Red Oak Instead of Ash

For years we have been talking about the diminishing volumes of North American White ash (Fraxinus Americana)  lumber. The impact the Emerald Ash Borer has had on the availability of trees to harvest cannot be understated. Today, the volumes of ash lumber we manufacturer is significantly lower.  For comparison purposes, our ash production is approximately a third of what we manufacturer in red oak and less than both hard maple and soft maple. The primary reason is the reduced amount of trees to be red oakharvested.

At one time, manufacturers might have considered ash as a replacement for red oak, especially when staining was part of their finishing process. This was due to the similar grain patterns of the two species and their working properties such as machining, gluing, and fastening being relatively the same. That is not as common today due to availability.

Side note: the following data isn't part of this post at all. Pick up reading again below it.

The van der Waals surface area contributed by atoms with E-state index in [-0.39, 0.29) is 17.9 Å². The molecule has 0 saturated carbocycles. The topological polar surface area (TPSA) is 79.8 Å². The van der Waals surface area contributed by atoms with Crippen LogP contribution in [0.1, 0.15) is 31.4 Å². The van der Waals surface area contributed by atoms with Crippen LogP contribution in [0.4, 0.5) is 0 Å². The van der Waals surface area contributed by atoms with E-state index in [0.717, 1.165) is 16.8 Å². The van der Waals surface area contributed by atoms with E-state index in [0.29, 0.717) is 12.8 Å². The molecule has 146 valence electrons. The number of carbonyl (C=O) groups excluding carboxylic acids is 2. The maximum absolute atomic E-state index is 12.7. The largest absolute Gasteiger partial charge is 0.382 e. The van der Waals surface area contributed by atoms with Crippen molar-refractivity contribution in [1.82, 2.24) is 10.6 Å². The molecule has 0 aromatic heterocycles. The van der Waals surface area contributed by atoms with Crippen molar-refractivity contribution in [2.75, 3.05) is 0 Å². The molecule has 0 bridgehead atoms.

When it comes to Red oak you will find that is has a straight grain, coarse texture and is heavier in comparison to most hardwoods. It also grows plentifully in the eastern portions of the United States and Canada. Red oak is many times sought after based on its growing region.

Red oak that has been grown in the Northern and Appalachian regions (Quercus rubra) usually has a light pink/red color heartwood, tighter growth rings, and better color consistency. This makes it perfect for manufacturers that desire those “special” Red oak characteristics for their specific use.

Red oak grown in Southern regions (Quercus falcata) typically has a darker, red/brown coloration, and due to its longer growing season is more attractive to manufacturers that require longer average lengths and widths. This makes it a great fit for many of our millwork and moulding customers that require the longer lengths and widths for their production. 

Those familiar with the hardwood lumber industry would tell you that hardwood lumber pricing is more like a commodities trading environment versus a consumer good. The pricing for ash and red oak vary frequently and are generally influenced by supply and demand.  So, in today’s market it is not uncommon to see pricing for ash be higher than red oak lumber in certain grades and thicknesses. 

If you are considering ash, red oak or any other species of hardwood lumber and would like to discuss options and alternatives give any member of The Baillie Group a call!  We would welcome the chance to help you.

Tony Cimorelli
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